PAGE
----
Mankind has exploited Earth to capacity. There are no more resources to exploit, there is no more room for all the people, there is no more hope. It is time for mankind to set its sights on the final frontier. For the first time since Sid Meier’s Alpha Centauri (that’s 15 years ago, and yes – you are really that old), the Civilization franchise is heading out beyond Earth, to the uncharted reaches of outer space.
Beyond Earth, as the title suggests, leaves Earth behind to take the adventure onward and upwards. Staying true to the nature of mankind, the journey is far from an idyllic exodus to bring a new hope to an endangered species; expect warfare, intrigue, espionage and diplomatic double-dealing, and that is just the beginning. Alien life-forms and even the planet itself will try their hardest to make you feel as unwelcome as possible while other factions will do their best to win the race for mastery of the new world and drive you out of their claim.
As you are no longer running an entire civilization but rather a frontier colony, your first choice is picking a sponsor. There are eight to choose from where each one provides a different bonus – everything from an improved espionage capability to better combat performance is available, catering to just about any playstyle. For my first playthrough I picked the ARC – I decided to try my hand at Beyond Earth’s espionage system and the ARC provide a substantial bonus. The next choice is the type of colonists I’d like to send on the mission. Again, there are five choices, each one providing a bonus to a key attribute (Science, Food, Production, etc). For my attempt at a super-spy civilization, I chose to send a bunch of aristocrats – their innate bonus to Energy and above-average health should provide a good base to force my way through early stages of the game as quickly as possible.
The last two choices were easy and obvious – I choose a ship with a Fusion Reactor, providing another 100 Energy at game start and I loaded my vessel’s cargo bay with a worker unit, providing another initial advantage to my first colony. If you’re curious, all those available choices come up to a total of 1,000 combinations and the game hasn’t even started yet.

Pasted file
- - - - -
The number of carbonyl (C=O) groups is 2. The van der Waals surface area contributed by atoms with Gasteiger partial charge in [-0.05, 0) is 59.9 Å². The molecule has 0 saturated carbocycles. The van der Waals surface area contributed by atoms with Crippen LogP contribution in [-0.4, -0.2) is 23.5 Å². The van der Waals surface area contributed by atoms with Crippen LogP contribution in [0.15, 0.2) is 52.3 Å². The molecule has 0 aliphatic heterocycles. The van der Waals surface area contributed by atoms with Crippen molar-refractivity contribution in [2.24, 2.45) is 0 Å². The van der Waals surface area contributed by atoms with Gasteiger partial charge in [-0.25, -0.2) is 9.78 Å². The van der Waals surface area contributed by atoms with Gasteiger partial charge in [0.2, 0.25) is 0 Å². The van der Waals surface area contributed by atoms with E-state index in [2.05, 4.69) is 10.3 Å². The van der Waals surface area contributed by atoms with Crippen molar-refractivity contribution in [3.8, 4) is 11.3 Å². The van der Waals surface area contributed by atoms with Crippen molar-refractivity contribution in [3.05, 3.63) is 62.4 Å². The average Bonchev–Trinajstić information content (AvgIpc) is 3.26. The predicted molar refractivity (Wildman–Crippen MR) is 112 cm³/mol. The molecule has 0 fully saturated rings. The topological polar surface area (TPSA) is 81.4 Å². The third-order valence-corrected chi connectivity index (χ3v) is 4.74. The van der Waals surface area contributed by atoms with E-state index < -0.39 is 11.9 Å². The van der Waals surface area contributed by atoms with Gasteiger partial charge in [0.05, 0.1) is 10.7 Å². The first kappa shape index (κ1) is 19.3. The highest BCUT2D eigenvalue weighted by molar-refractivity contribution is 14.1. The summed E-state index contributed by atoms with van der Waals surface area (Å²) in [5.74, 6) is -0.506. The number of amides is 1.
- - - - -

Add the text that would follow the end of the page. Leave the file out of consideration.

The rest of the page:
With loads of energy in hand and a workforce head start, my plan was simple: Use energy to purchase everything I need instead of spending time on it and be on my way to seeding turmoil in my opponent’s cities. Of course, this is a hostile alien planet and no battle plan survives the first contact with the enemy. In this case, aliens ate my worker.
Once the game has begun in earnest, I was presented with a landing site choice (which can be increased by choosing the right ship type to launch in). Much like in other Civilization titles, cells may have varying resources or attributes associated with them as well as varying terrain types. Nothing new here. In fact, it seems like a missed opportunity – all terrain types are familiar and nothing new exists. Expect the same plains, grasslands, swamps, hills and so forth to somewhat diminish the feel of exploring and settling an alien planet. The terrain types also have the same penalties we’ve grown accustomed to from previous titles (attacking over a river still carries a -25% penalty, no matter if you’re an iron-age spearman or a futuristic stormtrooper). The only “new” thing is the alien Miasma – an ever-present and ever-expanding greenish alien gas which will damage any unit staying in it while healing any alien. I did say the planet hates humans, didn’t I?